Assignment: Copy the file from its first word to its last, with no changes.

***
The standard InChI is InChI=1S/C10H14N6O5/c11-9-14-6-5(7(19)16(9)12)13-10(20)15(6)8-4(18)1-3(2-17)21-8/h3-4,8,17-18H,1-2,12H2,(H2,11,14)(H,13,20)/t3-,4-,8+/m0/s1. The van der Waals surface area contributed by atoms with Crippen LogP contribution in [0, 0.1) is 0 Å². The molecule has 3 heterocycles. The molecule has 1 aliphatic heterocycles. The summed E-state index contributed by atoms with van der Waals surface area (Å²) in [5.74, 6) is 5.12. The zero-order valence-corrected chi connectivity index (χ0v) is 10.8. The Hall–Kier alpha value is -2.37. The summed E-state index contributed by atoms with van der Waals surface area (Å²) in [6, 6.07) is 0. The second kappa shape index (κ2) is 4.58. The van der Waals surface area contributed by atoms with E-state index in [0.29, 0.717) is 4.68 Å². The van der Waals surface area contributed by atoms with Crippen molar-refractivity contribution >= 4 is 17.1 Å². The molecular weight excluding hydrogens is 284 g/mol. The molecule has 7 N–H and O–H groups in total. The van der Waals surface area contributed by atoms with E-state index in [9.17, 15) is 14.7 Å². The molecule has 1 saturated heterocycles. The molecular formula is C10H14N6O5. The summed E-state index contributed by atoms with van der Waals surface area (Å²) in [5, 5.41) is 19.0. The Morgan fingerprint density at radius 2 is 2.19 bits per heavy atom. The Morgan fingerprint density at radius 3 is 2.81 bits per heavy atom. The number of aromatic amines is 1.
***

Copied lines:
The standard InChI is InChI=1S/C10H14N6O5/c11-9-14-6-5(7(19)16(9)12)13-10(20)15(6)8-4(18)1-3(2-17)21-8/h3-4,8,17-18H,1-2,12H2,(H2,11,14)(H,13,20)/t3-,4-,8+/m0/s1. The van der Waals surface area contributed by atoms with Crippen LogP contribution in [0, 0.1) is 0 Å². The molecule has 3 heterocycles. The molecule has 1 aliphatic heterocycles. The summed E-state index contributed by atoms with van der Waals surface area (Å²) in [5.74, 6) is 5.12. The zero-order valence-corrected chi connectivity index (χ0v) is 10.8. The Hall–Kier alpha value is -2.37. The summed E-state index contributed by atoms with van der Waals surface area (Å²) in [6, 6.07) is 0. The second kappa shape index (κ2) is 4.58. The van der Waals surface area contributed by atoms with E-state index in [0.29, 0.717) is 4.68 Å². The van der Waals surface area contributed by atoms with Crippen molar-refractivity contribution >= 4 is 17.1 Å². The molecular weight excluding hydrogens is 284 g/mol. The molecule has 7 N–H and O–H groups in total. The van der Waals surface area contributed by atoms with E-state index in [9.17, 15) is 14.7 Å². The molecule has 1 saturated heterocycles. The molecular formula is C10H14N6O5. The summed E-state index contributed by atoms with van der Waals surface area (Å²) in [5, 5.41) is 19.0. The Morgan fingerprint density at radius 2 is 2.19 bits per heavy atom. The Morgan fingerprint density at radius 3 is 2.81 bits per heavy atom. The number of aromatic amines is 1.